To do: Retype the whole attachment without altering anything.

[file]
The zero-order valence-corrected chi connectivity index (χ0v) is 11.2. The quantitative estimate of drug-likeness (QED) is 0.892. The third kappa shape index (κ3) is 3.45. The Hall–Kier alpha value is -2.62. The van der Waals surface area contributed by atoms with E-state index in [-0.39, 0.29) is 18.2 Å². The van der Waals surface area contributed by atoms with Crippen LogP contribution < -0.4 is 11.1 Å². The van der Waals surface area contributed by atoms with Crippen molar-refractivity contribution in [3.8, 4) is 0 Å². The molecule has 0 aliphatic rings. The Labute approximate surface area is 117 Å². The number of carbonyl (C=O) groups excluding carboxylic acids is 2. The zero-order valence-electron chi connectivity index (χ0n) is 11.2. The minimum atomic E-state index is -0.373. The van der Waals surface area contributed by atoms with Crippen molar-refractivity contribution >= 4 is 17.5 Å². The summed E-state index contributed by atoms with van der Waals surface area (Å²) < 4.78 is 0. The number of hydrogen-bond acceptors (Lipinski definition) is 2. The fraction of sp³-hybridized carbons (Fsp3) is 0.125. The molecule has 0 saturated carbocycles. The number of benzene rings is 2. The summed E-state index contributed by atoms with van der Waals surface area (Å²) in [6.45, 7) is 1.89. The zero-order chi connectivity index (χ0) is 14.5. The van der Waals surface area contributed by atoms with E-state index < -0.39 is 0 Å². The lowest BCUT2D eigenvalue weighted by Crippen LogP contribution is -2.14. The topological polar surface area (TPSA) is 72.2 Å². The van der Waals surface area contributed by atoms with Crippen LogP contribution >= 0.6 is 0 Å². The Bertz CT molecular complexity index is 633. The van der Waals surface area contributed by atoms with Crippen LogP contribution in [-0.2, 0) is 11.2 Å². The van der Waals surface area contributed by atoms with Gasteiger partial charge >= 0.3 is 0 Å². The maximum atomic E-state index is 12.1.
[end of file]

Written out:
The zero-order valence-corrected chi connectivity index (χ0v) is 11.2. The quantitative estimate of drug-likeness (QED) is 0.892. The third kappa shape index (κ3) is 3.45. The Hall–Kier alpha value is -2.62. The van der Waals surface area contributed by atoms with E-state index in [-0.39, 0.29) is 18.2 Å². The van der Waals surface area contributed by atoms with Crippen LogP contribution < -0.4 is 11.1 Å². The van der Waals surface area contributed by atoms with Crippen molar-refractivity contribution in [3.8, 4) is 0 Å². The molecule has 0 aliphatic rings. The Labute approximate surface area is 117 Å². The number of carbonyl (C=O) groups excluding carboxylic acids is 2. The zero-order valence-electron chi connectivity index (χ0n) is 11.2. The minimum atomic E-state index is -0.373. The van der Waals surface area contributed by atoms with Crippen molar-refractivity contribution >= 4 is 17.5 Å². The summed E-state index contributed by atoms with van der Waals surface area (Å²) < 4.78 is 0. The number of hydrogen-bond acceptors (Lipinski definition) is 2. The fraction of sp³-hybridized carbons (Fsp3) is 0.125. The molecule has 0 saturated carbocycles. The number of benzene rings is 2. The summed E-state index contributed by atoms with van der Waals surface area (Å²) in [6.45, 7) is 1.89. The zero-order chi connectivity index (χ0) is 14.5. The van der Waals surface area contributed by atoms with E-state index < -0.39 is 0 Å². The lowest BCUT2D eigenvalue weighted by Crippen LogP contribution is -2.14. The topological polar surface area (TPSA) is 72.2 Å². The van der Waals surface area contributed by atoms with Crippen LogP contribution >= 0.6 is 0 Å². The Bertz CT molecular complexity index is 633. The van der Waals surface area contributed by atoms with Crippen LogP contribution in [-0.2, 0) is 11.2 Å². The van der Waals surface area contributed by atoms with Gasteiger partial charge >= 0.3 is 0 Å². The maximum atomic E-state index is 12.1.